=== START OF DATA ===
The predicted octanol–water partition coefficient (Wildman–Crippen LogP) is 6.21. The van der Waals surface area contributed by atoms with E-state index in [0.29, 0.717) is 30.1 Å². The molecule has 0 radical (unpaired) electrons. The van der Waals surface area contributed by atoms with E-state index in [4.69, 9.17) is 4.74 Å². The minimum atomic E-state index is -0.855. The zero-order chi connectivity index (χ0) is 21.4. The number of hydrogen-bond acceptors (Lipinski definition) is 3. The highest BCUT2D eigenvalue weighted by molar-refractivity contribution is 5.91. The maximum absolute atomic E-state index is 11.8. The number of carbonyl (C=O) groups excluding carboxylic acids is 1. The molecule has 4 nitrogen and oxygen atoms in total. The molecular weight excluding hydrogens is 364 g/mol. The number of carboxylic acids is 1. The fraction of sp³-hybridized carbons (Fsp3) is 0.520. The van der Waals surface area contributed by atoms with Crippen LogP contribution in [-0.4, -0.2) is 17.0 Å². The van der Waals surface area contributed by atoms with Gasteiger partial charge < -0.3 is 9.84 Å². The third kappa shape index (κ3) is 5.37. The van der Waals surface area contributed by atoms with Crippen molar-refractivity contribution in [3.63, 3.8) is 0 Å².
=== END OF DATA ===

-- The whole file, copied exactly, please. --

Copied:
The predicted octanol–water partition coefficient (Wildman–Crippen LogP) is 6.21. The van der Waals surface area contributed by atoms with E-state index in [0.29, 0.717) is 30.1 Å². The molecule has 0 radical (unpaired) electrons. The van der Waals surface area contributed by atoms with E-state index in [4.69, 9.17) is 4.74 Å². The minimum atomic E-state index is -0.855. The zero-order chi connectivity index (χ0) is 21.4. The number of hydrogen-bond acceptors (Lipinski definition) is 3. The highest BCUT2D eigenvalue weighted by molar-refractivity contribution is 5.91. The maximum absolute atomic E-state index is 11.8. The number of carbonyl (C=O) groups excluding carboxylic acids is 1. The molecule has 4 nitrogen and oxygen atoms in total. The molecular weight excluding hydrogens is 364 g/mol. The number of carboxylic acids is 1. The fraction of sp³-hybridized carbons (Fsp3) is 0.520. The van der Waals surface area contributed by atoms with Crippen LogP contribution in [-0.4, -0.2) is 17.0 Å². The van der Waals surface area contributed by atoms with Gasteiger partial charge < -0.3 is 9.84 Å². The third kappa shape index (κ3) is 5.37. The van der Waals surface area contributed by atoms with Crippen molar-refractivity contribution in [3.63, 3.8) is 0 Å².